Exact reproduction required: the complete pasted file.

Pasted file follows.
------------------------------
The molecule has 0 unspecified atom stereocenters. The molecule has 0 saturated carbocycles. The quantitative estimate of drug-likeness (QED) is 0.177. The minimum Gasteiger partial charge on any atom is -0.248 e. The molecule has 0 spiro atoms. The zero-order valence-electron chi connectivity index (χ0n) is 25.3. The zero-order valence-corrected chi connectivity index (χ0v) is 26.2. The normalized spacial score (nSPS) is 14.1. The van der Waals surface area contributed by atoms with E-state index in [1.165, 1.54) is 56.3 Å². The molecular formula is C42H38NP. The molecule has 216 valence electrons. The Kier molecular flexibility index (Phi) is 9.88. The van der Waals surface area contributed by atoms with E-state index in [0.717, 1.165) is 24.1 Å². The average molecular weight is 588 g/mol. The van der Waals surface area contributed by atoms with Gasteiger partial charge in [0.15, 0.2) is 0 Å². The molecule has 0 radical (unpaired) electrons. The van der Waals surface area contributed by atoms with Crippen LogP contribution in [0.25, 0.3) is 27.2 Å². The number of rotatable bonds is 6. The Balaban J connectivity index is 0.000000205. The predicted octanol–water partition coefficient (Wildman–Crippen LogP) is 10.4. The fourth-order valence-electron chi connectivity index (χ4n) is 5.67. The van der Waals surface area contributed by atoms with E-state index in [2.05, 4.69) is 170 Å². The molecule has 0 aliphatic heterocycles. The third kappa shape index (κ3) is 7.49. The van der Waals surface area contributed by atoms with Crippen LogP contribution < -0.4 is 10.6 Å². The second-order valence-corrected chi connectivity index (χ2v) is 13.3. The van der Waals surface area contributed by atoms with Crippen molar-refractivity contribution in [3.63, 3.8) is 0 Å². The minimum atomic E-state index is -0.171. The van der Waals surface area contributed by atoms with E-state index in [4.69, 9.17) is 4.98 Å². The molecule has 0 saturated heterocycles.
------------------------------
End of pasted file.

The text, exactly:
The molecule has 0 unspecified atom stereocenters. The molecule has 0 saturated carbocycles. The quantitative estimate of drug-likeness (QED) is 0.177. The minimum Gasteiger partial charge on any atom is -0.248 e. The molecule has 0 spiro atoms. The zero-order valence-electron chi connectivity index (χ0n) is 25.3. The zero-order valence-corrected chi connectivity index (χ0v) is 26.2. The normalized spacial score (nSPS) is 14.1. The van der Waals surface area contributed by atoms with E-state index in [1.165, 1.54) is 56.3 Å². The molecular formula is C42H38NP. The molecule has 216 valence electrons. The Kier molecular flexibility index (Phi) is 9.88. The van der Waals surface area contributed by atoms with E-state index in [0.717, 1.165) is 24.1 Å². The average molecular weight is 588 g/mol. The van der Waals surface area contributed by atoms with Gasteiger partial charge in [0.15, 0.2) is 0 Å². The molecule has 0 radical (unpaired) electrons. The van der Waals surface area contributed by atoms with Crippen LogP contribution in [0.25, 0.3) is 27.2 Å². The number of rotatable bonds is 6. The Balaban J connectivity index is 0.000000205. The predicted octanol–water partition coefficient (Wildman–Crippen LogP) is 10.4. The fourth-order valence-electron chi connectivity index (χ4n) is 5.67. The van der Waals surface area contributed by atoms with E-state index in [2.05, 4.69) is 170 Å². The molecule has 0 aliphatic heterocycles. The third kappa shape index (κ3) is 7.49. The van der Waals surface area contributed by atoms with Crippen LogP contribution < -0.4 is 10.6 Å². The second-order valence-corrected chi connectivity index (χ2v) is 13.3. The van der Waals surface area contributed by atoms with Crippen molar-refractivity contribution in [3.63, 3.8) is 0 Å². The minimum atomic E-state index is -0.171. The van der Waals surface area contributed by atoms with E-state index in [4.69, 9.17) is 4.98 Å². The molecule has 0 saturated heterocycles.